George Lachmann Mosse (September 20, 1918, Berlin, Germany – January 22, 1999, Madison, Wisconsin, United States) was a German-born American cultural historian. The author of over 25 books, on topics as diverse as constitutional history, Protestant theology, and the history of masculinity, he is best known for his studies of Nazism. In 1966, he and Walter Laqueur founded ''The Journal of Contemporary History'', which they co-edited.
Mosse was born in Berlin into a very prominent and wealthy German Jewish family. His maternal grandfather, Rudolf Mosse, founded what became Germany's largest advertising agency, and his media empire included the distinguished newspaper ''Berliner Tageblatt''. His father, Hans Lachmann-Mosse, commissioned the architect Erich Mendelsohn to redesign the iconic Mossehaus where the ''Tageblatt'' was produced until the Nazis closed it and forced the family to emigrate. George Mosse was educated at the famous Mommsen-Gymnasium in Berlin and from 1928 onwards at the elite boarding school Salem. In his autobiography, he described himself as a rebellious child. The headmaster at Salem, Kurt Hahn, imposed a demanding physical education regime upon its pupils. Although Mosse disliked the nationalistic ethos of the school, he conceded that its emphasis on character building gave him "some backbone." He much preferred individual sports, such as skiing, to team activities.
In 1933, with Hitler's rise to power, the Mosse family fled and separated. His mother, Felicia (1888-1972), and his sister, Hilde, went to Switzerland, while his father moved to France, where in 1939 he got a divorce, married Karola Strauch (the mother of Harvard physicist Karl Strauch), and emigrated to California. George Mosse moved to England, where he enrolled at the Quaker Bootham School in York. It was here, according to his autobiography, that he first became aware of his homosexuality. A struggling student, he failed several exams, but thanks to the financial support of his parents he was able to attend Cambridge University. Here he developed an interest in historical scholarship, attending lectures by amongst others G. M. Trevelyan and Helen Maude Cam. While he was at Cambridge, his hostility to fascism was deepened by the Spanish Civil War (although he later averred that he had little idea about what was actually going on).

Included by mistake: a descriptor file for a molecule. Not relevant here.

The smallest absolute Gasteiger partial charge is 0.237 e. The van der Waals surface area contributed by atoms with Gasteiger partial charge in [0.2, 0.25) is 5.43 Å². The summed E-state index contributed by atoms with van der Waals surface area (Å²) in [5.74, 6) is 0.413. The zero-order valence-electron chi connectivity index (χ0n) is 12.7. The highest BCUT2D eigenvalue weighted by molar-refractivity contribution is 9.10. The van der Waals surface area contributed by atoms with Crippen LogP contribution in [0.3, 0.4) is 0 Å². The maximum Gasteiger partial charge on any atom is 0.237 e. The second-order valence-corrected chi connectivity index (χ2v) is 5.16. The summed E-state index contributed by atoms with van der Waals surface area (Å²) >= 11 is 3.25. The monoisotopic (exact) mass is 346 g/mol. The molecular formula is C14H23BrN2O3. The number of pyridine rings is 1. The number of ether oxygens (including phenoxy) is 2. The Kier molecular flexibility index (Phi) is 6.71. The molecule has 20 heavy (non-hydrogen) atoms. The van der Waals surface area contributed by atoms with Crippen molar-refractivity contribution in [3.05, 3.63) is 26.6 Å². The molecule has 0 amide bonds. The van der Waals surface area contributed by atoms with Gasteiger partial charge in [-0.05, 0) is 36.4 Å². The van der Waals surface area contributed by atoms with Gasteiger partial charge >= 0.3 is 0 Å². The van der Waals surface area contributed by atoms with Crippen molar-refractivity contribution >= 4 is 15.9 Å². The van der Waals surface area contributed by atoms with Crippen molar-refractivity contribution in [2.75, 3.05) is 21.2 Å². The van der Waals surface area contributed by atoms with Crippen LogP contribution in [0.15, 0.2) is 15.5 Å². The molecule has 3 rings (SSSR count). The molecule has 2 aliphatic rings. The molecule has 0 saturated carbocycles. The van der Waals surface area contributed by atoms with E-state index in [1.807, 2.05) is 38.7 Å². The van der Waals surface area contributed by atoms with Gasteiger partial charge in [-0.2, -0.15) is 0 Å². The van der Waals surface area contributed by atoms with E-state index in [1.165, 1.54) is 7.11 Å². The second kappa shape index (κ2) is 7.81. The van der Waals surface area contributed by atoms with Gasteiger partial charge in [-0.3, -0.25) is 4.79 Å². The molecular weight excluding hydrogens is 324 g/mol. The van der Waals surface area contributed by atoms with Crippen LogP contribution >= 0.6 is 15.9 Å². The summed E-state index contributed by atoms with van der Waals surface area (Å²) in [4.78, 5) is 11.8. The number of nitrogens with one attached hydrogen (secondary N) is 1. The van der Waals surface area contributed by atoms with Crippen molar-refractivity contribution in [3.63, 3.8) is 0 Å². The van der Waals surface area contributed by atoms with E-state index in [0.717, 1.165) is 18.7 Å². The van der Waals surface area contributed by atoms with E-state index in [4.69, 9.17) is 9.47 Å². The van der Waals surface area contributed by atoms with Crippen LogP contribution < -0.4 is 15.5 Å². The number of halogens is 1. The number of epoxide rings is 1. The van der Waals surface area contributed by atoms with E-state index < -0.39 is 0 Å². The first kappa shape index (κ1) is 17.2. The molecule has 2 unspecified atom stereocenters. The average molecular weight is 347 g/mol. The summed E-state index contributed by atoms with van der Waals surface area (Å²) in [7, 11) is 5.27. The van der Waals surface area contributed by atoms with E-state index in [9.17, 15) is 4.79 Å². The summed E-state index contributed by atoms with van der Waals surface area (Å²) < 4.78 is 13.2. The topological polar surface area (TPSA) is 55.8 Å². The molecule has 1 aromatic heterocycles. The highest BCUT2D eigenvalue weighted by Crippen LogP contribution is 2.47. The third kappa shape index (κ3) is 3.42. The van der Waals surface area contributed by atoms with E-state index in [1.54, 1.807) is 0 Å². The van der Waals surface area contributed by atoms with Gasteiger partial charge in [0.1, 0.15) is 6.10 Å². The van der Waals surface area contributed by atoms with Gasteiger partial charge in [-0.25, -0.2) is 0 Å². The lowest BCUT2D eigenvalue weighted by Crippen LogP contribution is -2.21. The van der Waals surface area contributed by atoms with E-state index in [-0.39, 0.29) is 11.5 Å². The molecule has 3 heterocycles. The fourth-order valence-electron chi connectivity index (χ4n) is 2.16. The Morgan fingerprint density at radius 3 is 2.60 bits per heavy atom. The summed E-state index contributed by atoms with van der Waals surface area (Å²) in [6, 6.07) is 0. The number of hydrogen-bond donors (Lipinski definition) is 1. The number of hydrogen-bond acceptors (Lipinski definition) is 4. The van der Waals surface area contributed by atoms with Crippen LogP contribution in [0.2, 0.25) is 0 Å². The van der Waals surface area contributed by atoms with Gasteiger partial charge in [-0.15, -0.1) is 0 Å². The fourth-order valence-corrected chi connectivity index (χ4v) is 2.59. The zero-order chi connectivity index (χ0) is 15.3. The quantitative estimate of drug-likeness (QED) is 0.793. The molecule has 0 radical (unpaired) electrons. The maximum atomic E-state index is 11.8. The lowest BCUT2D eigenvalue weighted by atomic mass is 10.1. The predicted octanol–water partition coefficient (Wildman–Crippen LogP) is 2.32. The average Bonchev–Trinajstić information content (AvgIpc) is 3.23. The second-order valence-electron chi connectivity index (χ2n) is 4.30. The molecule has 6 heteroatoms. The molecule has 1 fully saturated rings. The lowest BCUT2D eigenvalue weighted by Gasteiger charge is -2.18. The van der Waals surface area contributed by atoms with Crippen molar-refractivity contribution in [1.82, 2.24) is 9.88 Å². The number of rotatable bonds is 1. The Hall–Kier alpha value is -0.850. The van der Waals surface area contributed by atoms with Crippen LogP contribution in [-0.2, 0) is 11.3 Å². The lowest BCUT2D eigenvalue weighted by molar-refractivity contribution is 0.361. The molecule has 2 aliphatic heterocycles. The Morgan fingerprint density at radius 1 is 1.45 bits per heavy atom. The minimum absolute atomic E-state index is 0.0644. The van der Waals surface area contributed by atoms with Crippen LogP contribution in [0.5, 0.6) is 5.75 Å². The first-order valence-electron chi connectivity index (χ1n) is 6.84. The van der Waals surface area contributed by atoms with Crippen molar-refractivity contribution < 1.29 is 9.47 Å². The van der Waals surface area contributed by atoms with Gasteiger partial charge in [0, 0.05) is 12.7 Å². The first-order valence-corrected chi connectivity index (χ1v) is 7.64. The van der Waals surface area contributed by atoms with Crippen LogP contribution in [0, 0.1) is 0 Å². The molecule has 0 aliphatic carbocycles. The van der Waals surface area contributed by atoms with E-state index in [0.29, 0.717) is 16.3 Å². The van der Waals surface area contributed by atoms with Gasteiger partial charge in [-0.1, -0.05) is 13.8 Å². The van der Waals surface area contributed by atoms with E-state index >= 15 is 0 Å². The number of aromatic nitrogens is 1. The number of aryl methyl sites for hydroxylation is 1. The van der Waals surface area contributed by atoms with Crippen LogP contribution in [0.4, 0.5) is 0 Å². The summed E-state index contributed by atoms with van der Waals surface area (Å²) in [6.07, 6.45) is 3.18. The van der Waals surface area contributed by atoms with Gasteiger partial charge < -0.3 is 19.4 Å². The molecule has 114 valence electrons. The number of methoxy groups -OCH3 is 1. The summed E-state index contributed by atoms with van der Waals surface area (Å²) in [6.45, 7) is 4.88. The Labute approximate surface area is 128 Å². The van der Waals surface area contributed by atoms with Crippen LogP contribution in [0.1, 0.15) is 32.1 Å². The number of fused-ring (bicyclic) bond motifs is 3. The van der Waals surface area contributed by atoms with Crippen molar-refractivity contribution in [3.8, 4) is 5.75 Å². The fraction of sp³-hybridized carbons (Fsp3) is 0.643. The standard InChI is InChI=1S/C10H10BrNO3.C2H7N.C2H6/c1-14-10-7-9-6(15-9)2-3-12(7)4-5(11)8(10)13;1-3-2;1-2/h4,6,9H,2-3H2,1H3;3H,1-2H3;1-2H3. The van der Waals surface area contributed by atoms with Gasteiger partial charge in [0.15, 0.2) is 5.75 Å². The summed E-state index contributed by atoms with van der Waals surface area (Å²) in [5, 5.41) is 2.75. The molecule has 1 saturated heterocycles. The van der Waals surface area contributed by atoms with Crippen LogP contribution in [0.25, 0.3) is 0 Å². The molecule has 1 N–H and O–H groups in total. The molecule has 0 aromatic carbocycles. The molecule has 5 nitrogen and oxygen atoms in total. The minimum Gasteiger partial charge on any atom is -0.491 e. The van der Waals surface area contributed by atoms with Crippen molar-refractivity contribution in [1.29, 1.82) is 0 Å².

In 1939, his family relocated to the United States, and he continued his undergraduate studies at Haverford College, earning a B.A. in 1941. He went on to graduate studies at Harvard University, where he obtained a scholarship reserved for students born in Berlin-Charlottenburg. His 1946 Ph.D. dissertation on 16th- and 17th-century English constitutional history, supervised by Charles Howard McIlwain, was subsequently published as ''The Struggle for Sovereignty in England'' (1950).
Mosse's first professional position as an historian was at the University of Iowa, where he focused on religion in early modern Europe and published a concise study of the Reformation that became a widely used textbook. In 1955, he moved to the University of Wisconsin–Madison and began to lecture on modern history. His ''The Culture of Western Europe: The Nineteenth and Twentieth Centuries, an Introduction'' (1961), which summarizes these lectures, was also widely adopted as a textbook.
Mosse taught for more than thirty years at the University of Wisconsin, where he became the John C. Bascom Professor of European History and Weinstein-Bascom Professor of Jewish Studies, while concurrently holding the Koebner Professorship of History at Hebrew University of Jerusalem. Beginning in 1969, Mosse spent one semester each year teaching at the Hebrew University. He also held appointments as a visiting professor at the University of Tel Aviv and the Ludwig Maximilian University of Munich. After retiring from the University of Wisconsin, he taught at Cambridge University and Cornell University. He was named the first research historian in residence at the U.S. Holocaust Memorial Museum.
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